Cephalopod Freak Show


Unfortunately, Zoologix beat us to the story of Henry the Hexapus. Henry, caught in a lobster pot off north Whales, is the first reported six-legged octopus. The loss of two limbs did not occur from a tangle with some thug octopus but rather results from a birth defect. If you’re interested in how such a thing could happen in this beautiful world, PZ has a whole post on HOX genes and cephalopod development that is good preliminary reading. How common are octopod defects? Below the fold is something we like to call Cephalopod Freak Show!

  1. Heptapus: Gledall (1989) “A male specimen of Octopus is described which has only seven arms”
  2. Double Tentacle Bifurcation in Moroteuthis ingens reported by Gonzalez and Guerra in JMBA.
  3. A decapodous Octopus briareus reported by Toll and Binger (1991)
  4. Super crazy branching in Japanese Octopuses reported by Okada (1965)
  5. Henry the Hectapus
Dr. M (1801 Posts)

Craig McClain is the Executive Director of the Lousiana University Marine Consortium. He has conducted deep-sea research for 20 years and published over 50 papers in the area. He has participated in and led dozens of oceanographic expeditions taken him to the Antarctic and the most remote regions of the Pacific and Atlantic. Craig’s research focuses on how energy drives the biology of marine invertebrates from individuals to ecosystems, specifically, seeking to uncover how organisms are adapted to different levels of carbon availability, i.e. food, and how this determines the kinds and number of species in different parts of the oceans. Additionally, Craig is obsessed with the size of things. Sometimes this translated into actually scientific research. Craig’s research has been featured on National Public Radio, Discovery Channel, Fox News, National Geographic and ABC News. In addition to his scientific research, Craig also advocates the need for scientists to connect with the public and is the founder and chief editor of the acclaimed Deep-Sea News (http://deepseanews.com/), a popular ocean-themed blog that has won numerous awards. His writing has been featured in Cosmos, Science Illustrated, American Scientist, Wired, Mental Floss, and the Open Lab: The Best Science Writing on the Web.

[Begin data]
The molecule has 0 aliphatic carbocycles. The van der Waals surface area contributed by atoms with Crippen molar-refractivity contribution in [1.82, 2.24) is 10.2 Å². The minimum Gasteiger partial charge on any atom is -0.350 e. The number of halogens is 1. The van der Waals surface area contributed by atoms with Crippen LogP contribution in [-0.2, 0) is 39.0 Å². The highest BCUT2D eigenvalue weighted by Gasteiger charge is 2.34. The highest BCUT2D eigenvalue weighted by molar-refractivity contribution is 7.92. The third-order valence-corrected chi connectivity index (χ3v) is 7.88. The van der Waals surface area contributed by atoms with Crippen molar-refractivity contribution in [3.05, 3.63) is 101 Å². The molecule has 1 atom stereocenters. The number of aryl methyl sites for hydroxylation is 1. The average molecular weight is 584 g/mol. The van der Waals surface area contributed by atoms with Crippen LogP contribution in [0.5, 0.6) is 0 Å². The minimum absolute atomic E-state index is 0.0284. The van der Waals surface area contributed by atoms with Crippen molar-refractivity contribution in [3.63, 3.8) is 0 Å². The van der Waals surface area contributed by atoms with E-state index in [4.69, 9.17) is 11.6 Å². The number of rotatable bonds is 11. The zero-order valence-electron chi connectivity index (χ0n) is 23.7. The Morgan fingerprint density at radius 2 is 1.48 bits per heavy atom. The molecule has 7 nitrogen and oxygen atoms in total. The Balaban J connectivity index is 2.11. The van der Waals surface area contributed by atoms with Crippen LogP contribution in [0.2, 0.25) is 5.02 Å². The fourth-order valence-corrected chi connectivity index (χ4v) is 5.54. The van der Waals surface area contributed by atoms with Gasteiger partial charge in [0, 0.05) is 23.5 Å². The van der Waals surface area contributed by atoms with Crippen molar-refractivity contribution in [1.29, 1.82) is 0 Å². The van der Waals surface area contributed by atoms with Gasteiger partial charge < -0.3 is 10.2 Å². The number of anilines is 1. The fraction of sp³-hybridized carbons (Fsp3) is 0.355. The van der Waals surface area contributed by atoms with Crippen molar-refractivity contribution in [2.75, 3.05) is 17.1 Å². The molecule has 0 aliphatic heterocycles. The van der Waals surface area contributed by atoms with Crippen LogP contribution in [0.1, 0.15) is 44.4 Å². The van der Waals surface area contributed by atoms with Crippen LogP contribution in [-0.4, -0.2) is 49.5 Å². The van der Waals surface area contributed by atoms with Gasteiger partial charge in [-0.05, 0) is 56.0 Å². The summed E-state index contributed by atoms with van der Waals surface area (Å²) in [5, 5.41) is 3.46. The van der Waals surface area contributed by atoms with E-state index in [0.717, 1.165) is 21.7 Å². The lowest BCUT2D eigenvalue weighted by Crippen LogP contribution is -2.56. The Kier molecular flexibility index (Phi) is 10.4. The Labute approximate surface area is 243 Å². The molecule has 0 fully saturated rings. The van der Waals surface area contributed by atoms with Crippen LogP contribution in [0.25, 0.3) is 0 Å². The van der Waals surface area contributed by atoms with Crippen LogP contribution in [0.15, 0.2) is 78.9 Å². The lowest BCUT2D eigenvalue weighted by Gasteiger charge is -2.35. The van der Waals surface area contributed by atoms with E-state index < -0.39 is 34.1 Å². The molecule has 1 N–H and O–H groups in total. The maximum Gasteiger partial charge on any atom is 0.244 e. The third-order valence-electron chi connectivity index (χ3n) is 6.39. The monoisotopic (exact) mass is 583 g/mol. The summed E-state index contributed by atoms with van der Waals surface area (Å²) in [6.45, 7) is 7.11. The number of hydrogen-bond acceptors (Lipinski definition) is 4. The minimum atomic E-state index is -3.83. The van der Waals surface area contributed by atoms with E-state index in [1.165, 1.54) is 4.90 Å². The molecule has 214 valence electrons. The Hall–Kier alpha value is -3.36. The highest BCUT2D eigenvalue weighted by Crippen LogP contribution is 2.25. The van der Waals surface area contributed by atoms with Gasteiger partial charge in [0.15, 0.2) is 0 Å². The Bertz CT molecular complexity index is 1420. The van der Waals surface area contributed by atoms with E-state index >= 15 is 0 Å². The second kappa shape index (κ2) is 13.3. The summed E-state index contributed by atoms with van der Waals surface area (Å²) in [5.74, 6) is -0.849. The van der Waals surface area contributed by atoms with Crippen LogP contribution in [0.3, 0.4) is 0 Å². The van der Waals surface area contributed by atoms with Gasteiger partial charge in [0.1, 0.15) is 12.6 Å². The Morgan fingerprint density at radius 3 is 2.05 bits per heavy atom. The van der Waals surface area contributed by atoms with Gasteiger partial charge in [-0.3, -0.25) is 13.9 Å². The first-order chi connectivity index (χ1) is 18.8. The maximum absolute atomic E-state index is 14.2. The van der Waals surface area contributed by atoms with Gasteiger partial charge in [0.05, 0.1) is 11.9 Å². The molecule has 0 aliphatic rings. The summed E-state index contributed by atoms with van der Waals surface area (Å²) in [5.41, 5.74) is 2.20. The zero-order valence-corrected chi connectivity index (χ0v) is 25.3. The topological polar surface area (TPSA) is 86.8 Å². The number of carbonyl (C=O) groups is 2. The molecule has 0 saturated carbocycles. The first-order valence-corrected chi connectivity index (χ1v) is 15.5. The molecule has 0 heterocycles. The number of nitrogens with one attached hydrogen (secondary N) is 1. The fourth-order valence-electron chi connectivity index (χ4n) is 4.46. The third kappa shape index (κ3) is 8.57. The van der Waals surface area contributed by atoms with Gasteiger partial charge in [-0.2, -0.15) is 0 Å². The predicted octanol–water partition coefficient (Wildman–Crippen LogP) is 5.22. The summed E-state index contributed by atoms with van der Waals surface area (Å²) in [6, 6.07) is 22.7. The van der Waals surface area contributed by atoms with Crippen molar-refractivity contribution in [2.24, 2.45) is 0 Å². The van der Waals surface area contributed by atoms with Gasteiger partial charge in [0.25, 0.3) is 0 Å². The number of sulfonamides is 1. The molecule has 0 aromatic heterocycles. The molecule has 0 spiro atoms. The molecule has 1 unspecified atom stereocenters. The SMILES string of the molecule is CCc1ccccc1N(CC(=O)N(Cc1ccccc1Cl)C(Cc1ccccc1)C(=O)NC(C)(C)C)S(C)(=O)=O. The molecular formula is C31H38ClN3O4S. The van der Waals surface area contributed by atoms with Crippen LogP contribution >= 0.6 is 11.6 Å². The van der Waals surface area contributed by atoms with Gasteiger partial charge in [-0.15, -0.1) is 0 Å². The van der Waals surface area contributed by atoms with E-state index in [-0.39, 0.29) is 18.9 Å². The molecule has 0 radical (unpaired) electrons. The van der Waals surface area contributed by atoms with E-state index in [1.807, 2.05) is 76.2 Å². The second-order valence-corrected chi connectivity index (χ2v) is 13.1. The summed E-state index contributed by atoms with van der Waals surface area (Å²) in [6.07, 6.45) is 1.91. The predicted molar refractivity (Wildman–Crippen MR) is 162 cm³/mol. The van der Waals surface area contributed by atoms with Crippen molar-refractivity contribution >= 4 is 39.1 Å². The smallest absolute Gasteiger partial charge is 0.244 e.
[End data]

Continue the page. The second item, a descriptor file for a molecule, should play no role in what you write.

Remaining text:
2 Replies to “Cephalopod Freak Show”

  1. Thanks, Craig. While I always find your cephalopod posts entertaining, I’m afraid that your new upstart has raised, er, lowered the bar considerably with his last posting on the reproductive lives of bone-eating worms. Now, if we just played around with your “double tentacle bifurcation”… on second thought, scratch that idea!

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